Besides al-Khatib, the Syrian delegation included Ghassan Hitto, recently elected prime minister of a planned interim government to administer rebel-held areas in Syria, and two prominent opposition figures, George Sabra and Suheir Atassi.
Al-Khatib announced his resignation on Sunday because of what he described as restrictions on his work and frustration with the level of international aid for the opposition. The coalition rejected the resignation and al-Khatib said he would discuss the issue later and represent the opposition at the Qatar summit "in the name of the Syrian people."
Also, Hitto's election as the head of the interim government was rejected by the opposition's military office, which said he was not a consensus figure. Some members have accused Qatar and the Muslim Brotherhood of imposing their will on the Coalition.
Atassi briefly suspended her membership in the coalition after Hitto was elected.
Addressing the gathering, al-Khatib thanked the Arab League for granting the seat to the opposition and lamented the inaction of several foreign governments, which he did not name, toward the Syrian crisis despite the suffering of civilians in his country.
"I convey to you the greetings of the orphans, widows, the wounded, the detained and the homeless," al-Khatib told the gathering in an opulent hall in Doha.
Most of the mortar strikes hit the capital's east side, falling near a school in the Baramkeh neighborhood, the Damascus Hospital, the Law Faculty of Damascus University and the state news agency's own offices.
SANA said one girl and two other civilians were killed.
A government official in Damascus told The Associated Press that four people were killed and 42 wounded. The official spoke on condition of anonymity because he was not authorized to brief the media, and the discrepancy could not immediately be resolved.
Mortar rounds also fell in a number of areas on the city's west side, including the Christian neighborhood of Bab Touma, SANA said.
The agency published photos of a hole in a wall of what appeared to be a school, medics treating blood-stained patients and firemen extinguishing burning cars.
It was not immediately known who fired the mortar shells. Such attacks in the capital have grown more common in recent weeks as rebels have clashed with government troops on the city's east and south sides. While the shelling rarely causes many casualties, it has shattered the aura of normalcy the regime has tried to cultivate in Damascus.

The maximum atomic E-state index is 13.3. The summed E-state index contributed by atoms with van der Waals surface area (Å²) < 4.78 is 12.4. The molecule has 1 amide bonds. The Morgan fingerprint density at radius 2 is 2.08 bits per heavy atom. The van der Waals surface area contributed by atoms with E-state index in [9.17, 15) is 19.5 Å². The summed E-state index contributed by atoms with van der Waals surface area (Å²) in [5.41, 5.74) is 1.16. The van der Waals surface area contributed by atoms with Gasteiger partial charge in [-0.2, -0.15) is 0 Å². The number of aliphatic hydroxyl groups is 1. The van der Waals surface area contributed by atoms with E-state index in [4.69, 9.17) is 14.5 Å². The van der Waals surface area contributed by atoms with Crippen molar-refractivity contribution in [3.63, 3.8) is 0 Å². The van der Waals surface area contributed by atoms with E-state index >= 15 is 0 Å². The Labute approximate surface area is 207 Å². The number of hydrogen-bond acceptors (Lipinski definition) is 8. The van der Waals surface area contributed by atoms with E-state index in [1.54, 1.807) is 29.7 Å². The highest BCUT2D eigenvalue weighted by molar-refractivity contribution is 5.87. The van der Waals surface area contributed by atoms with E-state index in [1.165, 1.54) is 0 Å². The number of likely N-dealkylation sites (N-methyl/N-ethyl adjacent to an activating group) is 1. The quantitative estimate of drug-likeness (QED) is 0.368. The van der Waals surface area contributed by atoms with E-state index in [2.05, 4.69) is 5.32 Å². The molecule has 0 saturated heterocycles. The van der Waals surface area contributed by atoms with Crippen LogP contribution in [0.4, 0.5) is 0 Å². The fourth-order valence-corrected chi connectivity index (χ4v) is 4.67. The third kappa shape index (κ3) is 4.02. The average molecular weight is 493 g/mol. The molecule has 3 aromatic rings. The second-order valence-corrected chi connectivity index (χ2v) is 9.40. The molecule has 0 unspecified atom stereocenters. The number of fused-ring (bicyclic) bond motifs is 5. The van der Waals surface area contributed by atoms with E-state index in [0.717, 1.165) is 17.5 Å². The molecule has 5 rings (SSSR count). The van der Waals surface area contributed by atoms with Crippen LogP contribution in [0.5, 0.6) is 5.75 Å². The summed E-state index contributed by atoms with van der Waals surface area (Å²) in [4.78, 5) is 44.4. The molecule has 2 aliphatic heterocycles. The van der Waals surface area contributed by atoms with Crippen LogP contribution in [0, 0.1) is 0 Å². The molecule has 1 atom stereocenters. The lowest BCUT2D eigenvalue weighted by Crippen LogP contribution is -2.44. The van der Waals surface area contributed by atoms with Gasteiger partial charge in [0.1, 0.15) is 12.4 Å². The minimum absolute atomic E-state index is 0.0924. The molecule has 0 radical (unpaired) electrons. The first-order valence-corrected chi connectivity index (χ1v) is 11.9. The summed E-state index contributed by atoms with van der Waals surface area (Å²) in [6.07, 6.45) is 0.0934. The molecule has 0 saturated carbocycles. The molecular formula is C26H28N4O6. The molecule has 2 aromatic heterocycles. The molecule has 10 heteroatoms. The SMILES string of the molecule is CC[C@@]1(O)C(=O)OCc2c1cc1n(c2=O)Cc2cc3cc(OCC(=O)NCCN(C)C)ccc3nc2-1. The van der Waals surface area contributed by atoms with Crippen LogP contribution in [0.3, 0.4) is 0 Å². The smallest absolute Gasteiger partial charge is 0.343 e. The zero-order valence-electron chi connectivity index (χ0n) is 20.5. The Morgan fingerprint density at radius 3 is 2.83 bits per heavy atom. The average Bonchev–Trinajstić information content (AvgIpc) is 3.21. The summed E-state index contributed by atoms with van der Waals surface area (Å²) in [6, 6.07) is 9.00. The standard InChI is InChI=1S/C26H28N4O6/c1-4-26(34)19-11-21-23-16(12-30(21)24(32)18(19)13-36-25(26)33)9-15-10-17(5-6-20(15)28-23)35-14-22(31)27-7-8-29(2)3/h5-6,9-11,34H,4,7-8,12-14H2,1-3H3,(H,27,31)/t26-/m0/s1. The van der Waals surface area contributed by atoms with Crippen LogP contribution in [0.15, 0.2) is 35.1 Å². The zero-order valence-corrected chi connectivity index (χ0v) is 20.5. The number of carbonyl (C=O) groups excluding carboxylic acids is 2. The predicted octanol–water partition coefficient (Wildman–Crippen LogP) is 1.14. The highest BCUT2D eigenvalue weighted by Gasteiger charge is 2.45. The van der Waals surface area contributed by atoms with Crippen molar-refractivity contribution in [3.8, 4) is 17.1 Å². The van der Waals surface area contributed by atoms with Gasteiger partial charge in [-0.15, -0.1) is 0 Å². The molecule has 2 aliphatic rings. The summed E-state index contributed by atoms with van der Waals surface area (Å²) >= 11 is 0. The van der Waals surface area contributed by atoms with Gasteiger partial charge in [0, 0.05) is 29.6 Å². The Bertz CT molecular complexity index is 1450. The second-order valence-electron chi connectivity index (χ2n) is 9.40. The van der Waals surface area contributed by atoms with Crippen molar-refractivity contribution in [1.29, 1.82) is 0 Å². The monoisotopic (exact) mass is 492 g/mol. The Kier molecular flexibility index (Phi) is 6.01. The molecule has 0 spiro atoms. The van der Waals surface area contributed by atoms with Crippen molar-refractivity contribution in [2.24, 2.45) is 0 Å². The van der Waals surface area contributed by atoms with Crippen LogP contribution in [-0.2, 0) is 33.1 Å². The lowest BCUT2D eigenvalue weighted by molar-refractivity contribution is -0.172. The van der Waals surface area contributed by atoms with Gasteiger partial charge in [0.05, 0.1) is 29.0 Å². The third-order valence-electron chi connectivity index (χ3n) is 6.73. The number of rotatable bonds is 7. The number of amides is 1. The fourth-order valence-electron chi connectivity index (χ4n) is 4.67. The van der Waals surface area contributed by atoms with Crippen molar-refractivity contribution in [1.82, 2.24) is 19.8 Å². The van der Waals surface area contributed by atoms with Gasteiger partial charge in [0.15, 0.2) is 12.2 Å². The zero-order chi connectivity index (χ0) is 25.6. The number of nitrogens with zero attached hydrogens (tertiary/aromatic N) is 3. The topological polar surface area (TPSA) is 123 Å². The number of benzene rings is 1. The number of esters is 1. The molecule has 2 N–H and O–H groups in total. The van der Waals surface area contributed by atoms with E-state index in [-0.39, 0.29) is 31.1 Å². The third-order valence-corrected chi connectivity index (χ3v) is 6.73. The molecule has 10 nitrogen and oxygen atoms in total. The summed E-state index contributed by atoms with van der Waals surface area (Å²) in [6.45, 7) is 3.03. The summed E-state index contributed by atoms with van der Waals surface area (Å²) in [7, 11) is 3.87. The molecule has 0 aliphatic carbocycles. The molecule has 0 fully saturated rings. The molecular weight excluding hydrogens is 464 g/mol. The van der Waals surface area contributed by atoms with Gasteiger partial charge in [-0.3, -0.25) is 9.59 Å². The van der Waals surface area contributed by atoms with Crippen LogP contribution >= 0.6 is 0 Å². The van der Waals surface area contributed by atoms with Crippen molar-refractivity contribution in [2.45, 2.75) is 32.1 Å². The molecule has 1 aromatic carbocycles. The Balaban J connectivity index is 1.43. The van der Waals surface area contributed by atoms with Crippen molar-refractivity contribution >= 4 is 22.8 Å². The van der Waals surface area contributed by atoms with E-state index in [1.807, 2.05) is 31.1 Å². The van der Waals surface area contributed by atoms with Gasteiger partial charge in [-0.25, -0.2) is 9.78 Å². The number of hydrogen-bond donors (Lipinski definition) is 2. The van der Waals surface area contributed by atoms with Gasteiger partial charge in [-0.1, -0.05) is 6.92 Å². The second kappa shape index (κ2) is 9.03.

"They think that that through this tactic they can pressure residents to rise up against authorities," said Fayez Sayegh, a member of parliament and a member of the ruling Baath Party. "But on the contrary, this indiscriminate shelling makes people realize that this opposition is nothing but gangs of criminal terrorists."
Meanwhile, anti-regime activists said Syrian troops seized control of a neighborhood in the central city of Homs that is considered a symbol of opposition to Assad's regime.
The Syrian military's recapture of Baba Amr, in Homs, while not strategically important in the civil war, is a symbolic blow to the rebels. The poor, predominantly Sunni neighborhood emerged early in the uprising as a symbol of the rebel movement, first for its protests and later for the armed groups who held it against the regime onslaught.
The seesaw fight for the Homs neighborhood reflects the back-and-forth nature of Syria's civil war. While rebels appear to be gaining ground, their progress is slow and their fighters remain vulnerable to Assad's military superiority.
In other violence Tuesday, the Observatory said that at least 13 charred bodies, including four children and five women, were found on the outskirts of the village of Abil, southwest of Homs city. It said local activists blamed the killings on pro-government gunmen.
The Syrian government does not respond to requests for comment and did not mention the killing in official media.